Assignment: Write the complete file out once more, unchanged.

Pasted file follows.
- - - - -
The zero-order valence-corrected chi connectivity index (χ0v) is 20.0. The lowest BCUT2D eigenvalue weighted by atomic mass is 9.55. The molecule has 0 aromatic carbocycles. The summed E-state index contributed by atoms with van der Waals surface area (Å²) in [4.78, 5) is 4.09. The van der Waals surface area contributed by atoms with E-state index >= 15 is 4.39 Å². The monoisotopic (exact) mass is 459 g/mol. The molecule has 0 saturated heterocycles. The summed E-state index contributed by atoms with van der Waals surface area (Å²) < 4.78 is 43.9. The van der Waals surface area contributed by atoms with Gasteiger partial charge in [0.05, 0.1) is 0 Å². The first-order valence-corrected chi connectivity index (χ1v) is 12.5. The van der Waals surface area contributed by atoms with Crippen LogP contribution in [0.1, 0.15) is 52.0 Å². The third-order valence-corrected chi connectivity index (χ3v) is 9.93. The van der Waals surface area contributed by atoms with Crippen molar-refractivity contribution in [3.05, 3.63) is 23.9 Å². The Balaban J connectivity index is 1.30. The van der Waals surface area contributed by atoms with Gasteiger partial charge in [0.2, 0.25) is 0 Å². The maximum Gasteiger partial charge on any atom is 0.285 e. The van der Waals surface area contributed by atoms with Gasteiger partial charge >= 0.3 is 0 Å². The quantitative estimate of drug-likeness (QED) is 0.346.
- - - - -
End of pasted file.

The zero-order valence-corrected chi connectivity index (χ0v) is 20.0. The lowest BCUT2D eigenvalue weighted by atomic mass is 9.55. The molecule has 0 aromatic carbocycles. The summed E-state index contributed by atoms with van der Waals surface area (Å²) in [4.78, 5) is 4.09. The van der Waals surface area contributed by atoms with E-state index >= 15 is 4.39 Å². The monoisotopic (exact) mass is 459 g/mol. The molecule has 0 saturated heterocycles. The summed E-state index contributed by atoms with van der Waals surface area (Å²) < 4.78 is 43.9. The van der Waals surface area contributed by atoms with Gasteiger partial charge in [0.05, 0.1) is 0 Å². The first-order valence-corrected chi connectivity index (χ1v) is 12.5. The van der Waals surface area contributed by atoms with Crippen LogP contribution in [0.1, 0.15) is 52.0 Å². The third-order valence-corrected chi connectivity index (χ3v) is 9.93. The van der Waals surface area contributed by atoms with Crippen molar-refractivity contribution in [3.05, 3.63) is 23.9 Å². The Balaban J connectivity index is 1.30. The van der Waals surface area contributed by atoms with Gasteiger partial charge in [0.2, 0.25) is 0 Å². The maximum Gasteiger partial charge on any atom is 0.285 e. The van der Waals surface area contributed by atoms with Gasteiger partial charge >= 0.3 is 0 Å². The quantitative estimate of drug-likeness (QED) is 0.346.